Aaron Sorkin and Danny Boyle on the controversy over 'Steve Jobs'

The new film's writer and director also talk Tim Cook, Steve Wozniak, and why the world needs more movies about Apple.

Steve Jobs was by all accounts a complicated man. Apple’s cofounder and former CEO was a technology genius who didn’t code and a visionary leader who commanded great respect from his employees despite a volatile temper. These traits have all been described in biographies, one of which Jobs authorized while he was alive, and in films, like the one opening this Friday in select cities.

Steve Jobs is the latest movie about the late icon. Penned by The Social Network screenwriter Aaron Sorkin and directed by Slumdog Millionaire Academy Award winner Danny Boyle, the film is based on Walter Isaacson’s biography of the same name. Jobs collaborated with Isaacson on the book before his death, but its depiction of the late CEO was considered by many to be less-than-kind. People who were close to Jobs have leveled the same criticism against this film that they lobbed at Isaacson’s biography, claiming that these portraits of Jobs paint him in a cruel light. Jobs’s widow, Laurene Powell Jobs, reportedly tried to block the film from being made at all.

Sorkin and Boyle sat down for a panel discussion about Steve Jobs after a screening of the film this week in Manhattan. They addressed the controversy surrounding the movie’s portrayal of Jobs, and why the world needs even more movies about Apple. (These quotes from that discussion have been edited for length and clarity.)

danny boyle steve jobs Universal Studios

Director Danny Boyle on set with Michael Fassbender, who plays Steve Jobs.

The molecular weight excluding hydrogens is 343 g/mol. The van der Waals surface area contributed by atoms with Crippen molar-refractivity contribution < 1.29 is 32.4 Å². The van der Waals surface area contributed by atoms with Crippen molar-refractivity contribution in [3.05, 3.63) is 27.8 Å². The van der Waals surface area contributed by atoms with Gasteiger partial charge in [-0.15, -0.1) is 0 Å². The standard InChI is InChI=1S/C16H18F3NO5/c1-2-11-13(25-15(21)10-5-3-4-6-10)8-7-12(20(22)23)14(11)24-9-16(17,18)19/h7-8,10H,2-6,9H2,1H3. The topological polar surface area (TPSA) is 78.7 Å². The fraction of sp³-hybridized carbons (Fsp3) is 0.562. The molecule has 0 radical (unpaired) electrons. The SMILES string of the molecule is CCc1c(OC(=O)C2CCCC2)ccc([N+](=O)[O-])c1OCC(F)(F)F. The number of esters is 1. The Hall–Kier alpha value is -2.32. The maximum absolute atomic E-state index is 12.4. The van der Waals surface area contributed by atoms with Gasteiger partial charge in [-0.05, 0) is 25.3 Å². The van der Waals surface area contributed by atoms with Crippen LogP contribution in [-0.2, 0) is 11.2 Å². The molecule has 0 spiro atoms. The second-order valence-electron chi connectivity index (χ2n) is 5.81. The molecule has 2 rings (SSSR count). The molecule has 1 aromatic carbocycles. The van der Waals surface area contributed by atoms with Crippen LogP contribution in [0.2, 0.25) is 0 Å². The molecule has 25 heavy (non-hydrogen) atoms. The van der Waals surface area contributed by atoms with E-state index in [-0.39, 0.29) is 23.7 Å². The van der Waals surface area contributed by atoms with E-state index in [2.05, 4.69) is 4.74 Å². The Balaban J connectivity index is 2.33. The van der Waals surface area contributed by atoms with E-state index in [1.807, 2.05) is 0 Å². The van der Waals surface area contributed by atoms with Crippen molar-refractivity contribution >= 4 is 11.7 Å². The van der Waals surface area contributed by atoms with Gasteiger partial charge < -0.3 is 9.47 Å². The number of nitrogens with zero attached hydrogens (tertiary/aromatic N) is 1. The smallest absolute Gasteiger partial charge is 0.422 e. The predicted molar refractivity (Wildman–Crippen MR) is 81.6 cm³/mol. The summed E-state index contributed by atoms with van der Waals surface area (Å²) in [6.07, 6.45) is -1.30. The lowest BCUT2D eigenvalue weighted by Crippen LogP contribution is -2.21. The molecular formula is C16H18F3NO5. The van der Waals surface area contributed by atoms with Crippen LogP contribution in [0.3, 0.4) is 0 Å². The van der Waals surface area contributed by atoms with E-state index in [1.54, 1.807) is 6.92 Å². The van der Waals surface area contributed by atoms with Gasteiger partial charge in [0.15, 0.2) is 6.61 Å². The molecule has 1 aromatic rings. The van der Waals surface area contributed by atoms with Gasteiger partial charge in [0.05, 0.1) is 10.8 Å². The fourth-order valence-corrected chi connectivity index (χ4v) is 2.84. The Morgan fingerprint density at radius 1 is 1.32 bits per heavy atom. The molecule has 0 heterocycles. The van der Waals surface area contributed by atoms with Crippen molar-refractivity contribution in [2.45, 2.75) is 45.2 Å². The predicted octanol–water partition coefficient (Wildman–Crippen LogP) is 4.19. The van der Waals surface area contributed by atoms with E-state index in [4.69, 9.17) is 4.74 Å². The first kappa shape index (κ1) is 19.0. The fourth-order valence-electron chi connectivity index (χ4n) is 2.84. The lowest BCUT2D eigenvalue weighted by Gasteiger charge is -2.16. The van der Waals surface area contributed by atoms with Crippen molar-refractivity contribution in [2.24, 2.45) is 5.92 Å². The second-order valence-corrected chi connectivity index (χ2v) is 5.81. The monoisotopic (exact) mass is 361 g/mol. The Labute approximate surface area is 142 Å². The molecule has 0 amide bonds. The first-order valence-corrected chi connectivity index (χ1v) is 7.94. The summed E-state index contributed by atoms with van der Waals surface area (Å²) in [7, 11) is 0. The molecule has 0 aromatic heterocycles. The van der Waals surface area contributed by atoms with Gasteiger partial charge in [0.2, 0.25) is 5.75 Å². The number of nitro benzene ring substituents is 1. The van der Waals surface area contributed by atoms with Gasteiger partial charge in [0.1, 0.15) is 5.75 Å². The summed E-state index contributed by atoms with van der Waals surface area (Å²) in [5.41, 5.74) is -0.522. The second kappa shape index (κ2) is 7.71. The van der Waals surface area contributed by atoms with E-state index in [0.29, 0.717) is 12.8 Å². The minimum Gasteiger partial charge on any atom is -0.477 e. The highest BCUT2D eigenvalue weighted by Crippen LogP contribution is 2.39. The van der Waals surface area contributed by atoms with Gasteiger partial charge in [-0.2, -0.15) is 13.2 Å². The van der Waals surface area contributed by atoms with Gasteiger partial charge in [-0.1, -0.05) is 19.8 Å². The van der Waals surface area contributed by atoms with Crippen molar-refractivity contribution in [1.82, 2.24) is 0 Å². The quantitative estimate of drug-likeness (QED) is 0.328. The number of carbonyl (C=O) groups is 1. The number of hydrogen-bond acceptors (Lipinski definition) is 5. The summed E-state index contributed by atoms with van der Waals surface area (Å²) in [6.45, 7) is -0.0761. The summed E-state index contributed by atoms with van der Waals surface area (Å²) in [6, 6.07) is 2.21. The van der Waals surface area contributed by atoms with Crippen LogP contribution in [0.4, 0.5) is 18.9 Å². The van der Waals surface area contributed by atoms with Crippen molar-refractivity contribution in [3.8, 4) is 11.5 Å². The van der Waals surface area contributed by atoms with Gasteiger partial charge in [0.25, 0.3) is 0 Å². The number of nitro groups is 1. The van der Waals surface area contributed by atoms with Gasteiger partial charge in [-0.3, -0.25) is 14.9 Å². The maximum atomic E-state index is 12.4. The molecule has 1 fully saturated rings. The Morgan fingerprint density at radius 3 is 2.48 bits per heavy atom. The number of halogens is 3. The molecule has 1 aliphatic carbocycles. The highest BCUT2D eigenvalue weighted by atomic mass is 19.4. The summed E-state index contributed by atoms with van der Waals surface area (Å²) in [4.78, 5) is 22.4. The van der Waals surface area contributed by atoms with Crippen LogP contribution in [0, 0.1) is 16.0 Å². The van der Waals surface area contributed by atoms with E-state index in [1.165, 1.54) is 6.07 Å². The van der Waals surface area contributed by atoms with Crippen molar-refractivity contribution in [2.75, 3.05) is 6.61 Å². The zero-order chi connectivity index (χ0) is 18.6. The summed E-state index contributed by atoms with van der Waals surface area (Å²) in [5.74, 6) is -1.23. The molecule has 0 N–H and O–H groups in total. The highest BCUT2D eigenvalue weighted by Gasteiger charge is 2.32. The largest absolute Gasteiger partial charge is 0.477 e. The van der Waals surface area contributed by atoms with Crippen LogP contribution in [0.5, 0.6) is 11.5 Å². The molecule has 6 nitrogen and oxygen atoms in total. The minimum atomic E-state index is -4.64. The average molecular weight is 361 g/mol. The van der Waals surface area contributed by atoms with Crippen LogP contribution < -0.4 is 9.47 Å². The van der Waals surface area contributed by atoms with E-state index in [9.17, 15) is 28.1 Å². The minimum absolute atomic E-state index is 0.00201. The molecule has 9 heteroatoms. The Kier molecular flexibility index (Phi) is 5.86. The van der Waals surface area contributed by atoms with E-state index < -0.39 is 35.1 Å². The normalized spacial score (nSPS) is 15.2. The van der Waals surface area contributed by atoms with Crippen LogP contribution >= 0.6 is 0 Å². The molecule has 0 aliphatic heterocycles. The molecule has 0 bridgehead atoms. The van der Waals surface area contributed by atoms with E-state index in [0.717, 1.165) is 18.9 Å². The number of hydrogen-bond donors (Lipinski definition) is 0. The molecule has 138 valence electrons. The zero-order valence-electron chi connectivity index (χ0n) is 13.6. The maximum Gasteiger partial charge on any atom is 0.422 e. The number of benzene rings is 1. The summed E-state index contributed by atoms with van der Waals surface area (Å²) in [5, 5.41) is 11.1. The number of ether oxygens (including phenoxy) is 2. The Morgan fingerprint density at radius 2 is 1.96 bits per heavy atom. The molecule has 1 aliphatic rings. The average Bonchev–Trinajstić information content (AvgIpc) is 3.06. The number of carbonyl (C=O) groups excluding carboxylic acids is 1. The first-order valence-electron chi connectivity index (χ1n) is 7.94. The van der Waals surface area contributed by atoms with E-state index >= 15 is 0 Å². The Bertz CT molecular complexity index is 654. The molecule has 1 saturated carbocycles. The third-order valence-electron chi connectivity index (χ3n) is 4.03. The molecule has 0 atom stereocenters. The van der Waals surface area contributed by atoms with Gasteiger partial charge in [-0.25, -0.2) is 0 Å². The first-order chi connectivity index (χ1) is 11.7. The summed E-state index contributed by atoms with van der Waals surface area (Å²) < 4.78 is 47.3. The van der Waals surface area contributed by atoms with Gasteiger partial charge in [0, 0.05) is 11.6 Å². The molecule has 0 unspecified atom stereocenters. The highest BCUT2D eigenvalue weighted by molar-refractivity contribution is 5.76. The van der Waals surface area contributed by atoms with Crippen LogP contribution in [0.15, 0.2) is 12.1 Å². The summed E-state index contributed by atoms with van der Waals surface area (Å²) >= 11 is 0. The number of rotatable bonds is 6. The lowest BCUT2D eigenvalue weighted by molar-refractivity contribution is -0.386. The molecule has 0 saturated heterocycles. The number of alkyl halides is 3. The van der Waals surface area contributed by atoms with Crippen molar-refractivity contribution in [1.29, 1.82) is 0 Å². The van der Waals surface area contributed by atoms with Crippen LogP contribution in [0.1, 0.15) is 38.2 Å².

“You can be decent and gifted”

Boyle: One of the things that’s really interesting about the film is this idea that Woz actually says [in the movie]: “You can be decent and gifted at the same time. It’s not binary.” That idea hangs over the whole film in a way. Everybody knows how [Jobs] did behave, that he was a difficult guy, especially to some people. For reasons you see in the film, he explains why he’s like that: that he wants A players, and B players discourage the A players. He was brutal in explaining it, and also brutal on himself. It’s not like he was swanning off. He pushed himself, clearly.

Why Jobs was the way he was

Sorkin: When you’re writing a character like this, it’s important for the writer not to judge the character. I have to be able to defend the character. I like to write the character as if they’re making their case to God as to why they should be allowed into heaven. I think that for whatever reason, deep down Steve felt that he was irreparably damaged in some way and was not worthy of being liked or loved.

Steve had this talent to wrangle other talented people to make these devices and machines that were not only successful commercially, but we have an emotional relationship with them. We love these things. That’s why it was important to him that rectangles have rounded corners and that money be spent on fonts and things like that. For Steve, mission accomplished in that regard. The only person that that wasn’t going to work on was his own daughter [Lisa Brennan-Jobs]. From a father, you’re looking for something else. That was what the movie was about.

steve jobs arms raised Universal Studios

Screenwriter Aaron Sorkin didn't want his film about Steve Jobs, played by Michael Fassbender, to be a typical biopic.

Not your average biopic